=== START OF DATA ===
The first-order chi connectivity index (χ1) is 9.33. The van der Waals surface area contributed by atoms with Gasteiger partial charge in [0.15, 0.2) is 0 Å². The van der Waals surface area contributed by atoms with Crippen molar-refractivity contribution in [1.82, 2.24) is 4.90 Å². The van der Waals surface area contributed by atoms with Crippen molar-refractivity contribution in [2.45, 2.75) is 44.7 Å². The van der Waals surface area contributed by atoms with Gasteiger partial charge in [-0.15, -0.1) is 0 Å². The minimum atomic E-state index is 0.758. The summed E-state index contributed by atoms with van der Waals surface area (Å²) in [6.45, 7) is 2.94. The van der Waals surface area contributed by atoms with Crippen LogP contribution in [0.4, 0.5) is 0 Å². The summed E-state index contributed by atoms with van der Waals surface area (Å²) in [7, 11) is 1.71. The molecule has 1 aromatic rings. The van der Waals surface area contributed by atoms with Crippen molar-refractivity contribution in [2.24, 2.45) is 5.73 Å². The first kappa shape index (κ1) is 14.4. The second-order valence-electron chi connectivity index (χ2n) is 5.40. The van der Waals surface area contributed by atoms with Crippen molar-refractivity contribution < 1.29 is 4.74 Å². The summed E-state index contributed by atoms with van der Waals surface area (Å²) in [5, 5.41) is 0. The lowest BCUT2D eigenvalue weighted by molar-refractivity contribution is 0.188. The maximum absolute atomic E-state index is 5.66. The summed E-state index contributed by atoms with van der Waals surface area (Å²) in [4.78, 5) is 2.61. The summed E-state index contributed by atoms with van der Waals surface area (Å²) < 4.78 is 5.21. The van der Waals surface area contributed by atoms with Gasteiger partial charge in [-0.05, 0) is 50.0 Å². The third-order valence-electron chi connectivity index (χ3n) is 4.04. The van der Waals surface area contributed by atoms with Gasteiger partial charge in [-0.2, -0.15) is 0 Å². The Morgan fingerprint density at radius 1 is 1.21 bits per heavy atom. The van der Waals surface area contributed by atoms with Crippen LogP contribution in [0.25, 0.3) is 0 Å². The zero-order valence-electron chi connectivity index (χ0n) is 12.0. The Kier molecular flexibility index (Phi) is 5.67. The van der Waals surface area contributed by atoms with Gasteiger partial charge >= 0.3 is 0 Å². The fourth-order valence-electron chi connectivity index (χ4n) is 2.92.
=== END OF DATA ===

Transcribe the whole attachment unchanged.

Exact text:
The first-order chi connectivity index (χ1) is 9.33. The van der Waals surface area contributed by atoms with Gasteiger partial charge in [0.15, 0.2) is 0 Å². The van der Waals surface area contributed by atoms with Crippen molar-refractivity contribution in [1.82, 2.24) is 4.90 Å². The van der Waals surface area contributed by atoms with Crippen molar-refractivity contribution in [2.45, 2.75) is 44.7 Å². The van der Waals surface area contributed by atoms with Gasteiger partial charge in [-0.15, -0.1) is 0 Å². The minimum atomic E-state index is 0.758. The summed E-state index contributed by atoms with van der Waals surface area (Å²) in [6.45, 7) is 2.94. The van der Waals surface area contributed by atoms with Crippen LogP contribution in [0.4, 0.5) is 0 Å². The summed E-state index contributed by atoms with van der Waals surface area (Å²) in [7, 11) is 1.71. The molecule has 1 aromatic rings. The van der Waals surface area contributed by atoms with Crippen molar-refractivity contribution in [2.24, 2.45) is 5.73 Å². The first kappa shape index (κ1) is 14.4. The second-order valence-electron chi connectivity index (χ2n) is 5.40. The van der Waals surface area contributed by atoms with Crippen molar-refractivity contribution < 1.29 is 4.74 Å². The summed E-state index contributed by atoms with van der Waals surface area (Å²) in [5, 5.41) is 0. The lowest BCUT2D eigenvalue weighted by molar-refractivity contribution is 0.188. The maximum absolute atomic E-state index is 5.66. The summed E-state index contributed by atoms with van der Waals surface area (Å²) in [4.78, 5) is 2.61. The summed E-state index contributed by atoms with van der Waals surface area (Å²) < 4.78 is 5.21. The van der Waals surface area contributed by atoms with Gasteiger partial charge in [-0.05, 0) is 50.0 Å². The third-order valence-electron chi connectivity index (χ3n) is 4.04. The van der Waals surface area contributed by atoms with Gasteiger partial charge in [-0.2, -0.15) is 0 Å². The Morgan fingerprint density at radius 1 is 1.21 bits per heavy atom. The van der Waals surface area contributed by atoms with Crippen LogP contribution in [0.25, 0.3) is 0 Å². The zero-order valence-electron chi connectivity index (χ0n) is 12.0. The Kier molecular flexibility index (Phi) is 5.67. The van der Waals surface area contributed by atoms with Gasteiger partial charge >= 0.3 is 0 Å². The fourth-order valence-electron chi connectivity index (χ4n) is 2.92.